Willi und die Windzors
Willi und die Windzors (lit. "Willi and the Windzors") is a 1996 German comedic television film. Produced under the impression of the continued scandals surrounding members of the British Royal Family during the mid-1990s, the parody film presents an alternate history in which Britain becomes a republic, resulting in Queen Elizabeth II and her family (the Windsors, which is deliberately misspelled in the title) being expelled from their country and moving in with relatives in Germany. The film was directed by Hape Kerkeling, who also appears as the titular character, Willi Bettenberg (cf. Battenberg and the House of Mountbatten), the royal family's (fictitious) next of kin.
|Willi und die Windzors|
|Directed by||Hape Kerkeling|
|Written by||Doris Heinze (de)|
Tana Schanzara (de)
Charles Brauer (de)
Due to the "unmoralic behavior" of the royal family and the high cost of maintaining the royal court, the British parliament passes a bill to abolish the monarchy with immediate effect. Queen Elizabeth II (Irm Hermann, depicted as the stone-hearted head of the family), Queen Elizabeth The Queen Mother (Brigitte Mira), Prince Philip, Duke of Edinburgh (Charles Brauer), who is shown to have a dysfunctional relationship with his son, Charles, Prince of Wales (Ludger Pistor), as well as Diana, Princess of Wales (Katharina Schubert) (who is shown to blossom out having lost any royal obligations), Princess Margaret, Countess of Snowdon (who is depicted as a deranged drinker), and the Princes William and Harry have to leave the country. Sarah, Duchess of York and Prince Andrew, Duke of York instead become members of the British workforce to pay off their mounting debt.
In Hanover, Germany, Willi Bettenberg (Hape Kerkeling) lives in a small house together with his mother (Tana Schanzara), struggling to make a living out of a furniture store. It turns out that he is the next relative of the British royal family, and suddenly finds them loaded off at his doorstep. As the royal family arrives without any money, Willi has them pay off for their stay by giving an autograph session at the furniture store, which greatly increases customer popularity and revenues. The former Queen turns out to be a great presenter of furniture, and Philipp's knowledge as a hunter makes him a highly regarded expert to the local zoo.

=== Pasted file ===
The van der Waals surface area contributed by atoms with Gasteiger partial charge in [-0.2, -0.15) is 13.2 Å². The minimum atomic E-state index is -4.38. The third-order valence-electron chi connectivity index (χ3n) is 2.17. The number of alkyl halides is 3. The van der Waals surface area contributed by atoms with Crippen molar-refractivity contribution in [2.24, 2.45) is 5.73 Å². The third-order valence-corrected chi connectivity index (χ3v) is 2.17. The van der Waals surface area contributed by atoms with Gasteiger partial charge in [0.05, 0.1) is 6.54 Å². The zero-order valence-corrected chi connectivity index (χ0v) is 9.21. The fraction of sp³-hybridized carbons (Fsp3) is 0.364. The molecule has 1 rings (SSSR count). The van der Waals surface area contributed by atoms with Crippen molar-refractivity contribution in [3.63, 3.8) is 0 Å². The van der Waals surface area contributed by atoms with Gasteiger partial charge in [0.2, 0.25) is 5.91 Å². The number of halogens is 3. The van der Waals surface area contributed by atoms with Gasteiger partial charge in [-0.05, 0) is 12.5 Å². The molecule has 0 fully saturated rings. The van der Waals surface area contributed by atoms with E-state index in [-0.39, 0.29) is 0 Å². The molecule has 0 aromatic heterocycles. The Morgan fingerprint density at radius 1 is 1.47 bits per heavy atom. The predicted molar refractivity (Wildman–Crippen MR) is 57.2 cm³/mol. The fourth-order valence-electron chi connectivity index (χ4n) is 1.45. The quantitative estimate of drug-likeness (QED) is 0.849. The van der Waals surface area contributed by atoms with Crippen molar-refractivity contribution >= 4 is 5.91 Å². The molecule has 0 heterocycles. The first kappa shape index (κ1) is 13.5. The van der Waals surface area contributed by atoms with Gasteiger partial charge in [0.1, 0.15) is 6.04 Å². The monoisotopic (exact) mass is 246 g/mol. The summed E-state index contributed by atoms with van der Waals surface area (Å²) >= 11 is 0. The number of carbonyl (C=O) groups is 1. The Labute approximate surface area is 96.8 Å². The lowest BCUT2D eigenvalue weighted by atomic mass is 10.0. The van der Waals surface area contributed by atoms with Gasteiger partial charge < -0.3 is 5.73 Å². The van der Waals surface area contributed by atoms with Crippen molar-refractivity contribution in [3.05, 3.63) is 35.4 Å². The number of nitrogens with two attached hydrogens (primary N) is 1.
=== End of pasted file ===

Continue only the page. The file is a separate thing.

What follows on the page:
Getting accustomed to his new life, Prince Charles begins to write children's stories and finds a new love in Willi's fiancée, a masculine riding instructor. By contrast, Willi falls in love with Diana, which is met with high approval by his mother.
In order to find a new occupation and provide his family with a new home, Prince Charles runs as mayor of Hanover, the necessary funding having been won by Prince Philip during a horse race. Charles indeed succeeds in winning the election, and the royal family takes up its new residence at Hannover town hall.
In the meantime, Great Britain feels the negative effects of not having a royal family anymore, with journalism and tourism being hit the hardest and hundreds and thousands of jobs having been lost. As a consequence, it is decided to reinstate the monarchy. Prince Charles is asked to become the next king, but refuses in favor of his new Hanover life. Instead, Willi marries Diana and becomes King William V.
The film was produced by and originally aired at Norddeutscher Rundfunk. Filming took place in Hanover and Papenburg. The film opens and closes with a narrative by Hans Paetsch, whose distinctive voice is well-known to a German audience because of his frequent work as teller of fairy tales.
- Hans-Michael Bock,; im Bergfelder (1 September 2009). The Concise Cinegraph: Encyclopaedia of German Cinema. Berghahn Books. pp. 49–. ISBN 978-0-85745-565-9.CS1 maint: extra punctuation (link)